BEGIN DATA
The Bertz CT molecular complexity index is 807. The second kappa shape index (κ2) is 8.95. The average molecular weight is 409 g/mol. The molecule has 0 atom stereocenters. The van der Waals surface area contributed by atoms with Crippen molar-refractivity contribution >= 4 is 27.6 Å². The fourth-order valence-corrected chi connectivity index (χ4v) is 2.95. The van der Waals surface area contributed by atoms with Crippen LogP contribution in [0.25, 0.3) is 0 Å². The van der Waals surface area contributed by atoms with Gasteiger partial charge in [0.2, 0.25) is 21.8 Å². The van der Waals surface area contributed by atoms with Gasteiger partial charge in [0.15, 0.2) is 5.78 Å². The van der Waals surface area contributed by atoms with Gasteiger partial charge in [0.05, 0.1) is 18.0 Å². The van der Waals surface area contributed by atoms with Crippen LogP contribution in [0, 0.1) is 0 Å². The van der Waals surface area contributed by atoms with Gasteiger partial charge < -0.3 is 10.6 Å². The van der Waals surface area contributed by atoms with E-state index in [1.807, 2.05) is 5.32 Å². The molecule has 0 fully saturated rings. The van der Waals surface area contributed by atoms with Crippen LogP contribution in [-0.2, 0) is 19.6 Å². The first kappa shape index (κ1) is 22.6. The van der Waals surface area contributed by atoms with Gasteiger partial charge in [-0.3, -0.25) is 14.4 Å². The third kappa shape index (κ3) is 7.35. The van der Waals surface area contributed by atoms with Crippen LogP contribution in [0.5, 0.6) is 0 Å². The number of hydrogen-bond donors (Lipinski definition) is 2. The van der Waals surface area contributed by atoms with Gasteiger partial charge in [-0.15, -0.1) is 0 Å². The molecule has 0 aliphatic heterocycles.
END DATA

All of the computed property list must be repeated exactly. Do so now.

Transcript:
The Bertz CT molecular complexity index is 807. The second kappa shape index (κ2) is 8.95. The average molecular weight is 409 g/mol. The molecule has 0 atom stereocenters. The van der Waals surface area contributed by atoms with Crippen molar-refractivity contribution >= 4 is 27.6 Å². The fourth-order valence-corrected chi connectivity index (χ4v) is 2.95. The van der Waals surface area contributed by atoms with Crippen LogP contribution in [0.25, 0.3) is 0 Å². The van der Waals surface area contributed by atoms with Gasteiger partial charge in [0.2, 0.25) is 21.8 Å². The van der Waals surface area contributed by atoms with Gasteiger partial charge in [0.15, 0.2) is 5.78 Å². The van der Waals surface area contributed by atoms with Gasteiger partial charge in [0.05, 0.1) is 18.0 Å². The van der Waals surface area contributed by atoms with Crippen LogP contribution in [0, 0.1) is 0 Å². The van der Waals surface area contributed by atoms with Gasteiger partial charge < -0.3 is 10.6 Å². The van der Waals surface area contributed by atoms with E-state index in [1.807, 2.05) is 5.32 Å². The molecule has 0 fully saturated rings. The van der Waals surface area contributed by atoms with Crippen LogP contribution in [-0.2, 0) is 19.6 Å². The first kappa shape index (κ1) is 22.6. The van der Waals surface area contributed by atoms with Gasteiger partial charge in [-0.3, -0.25) is 14.4 Å². The third kappa shape index (κ3) is 7.35. The van der Waals surface area contributed by atoms with Crippen LogP contribution in [0.5, 0.6) is 0 Å². The number of hydrogen-bond donors (Lipinski definition) is 2. The van der Waals surface area contributed by atoms with Gasteiger partial charge in [-0.15, -0.1) is 0 Å². The molecule has 0 aliphatic heterocycles.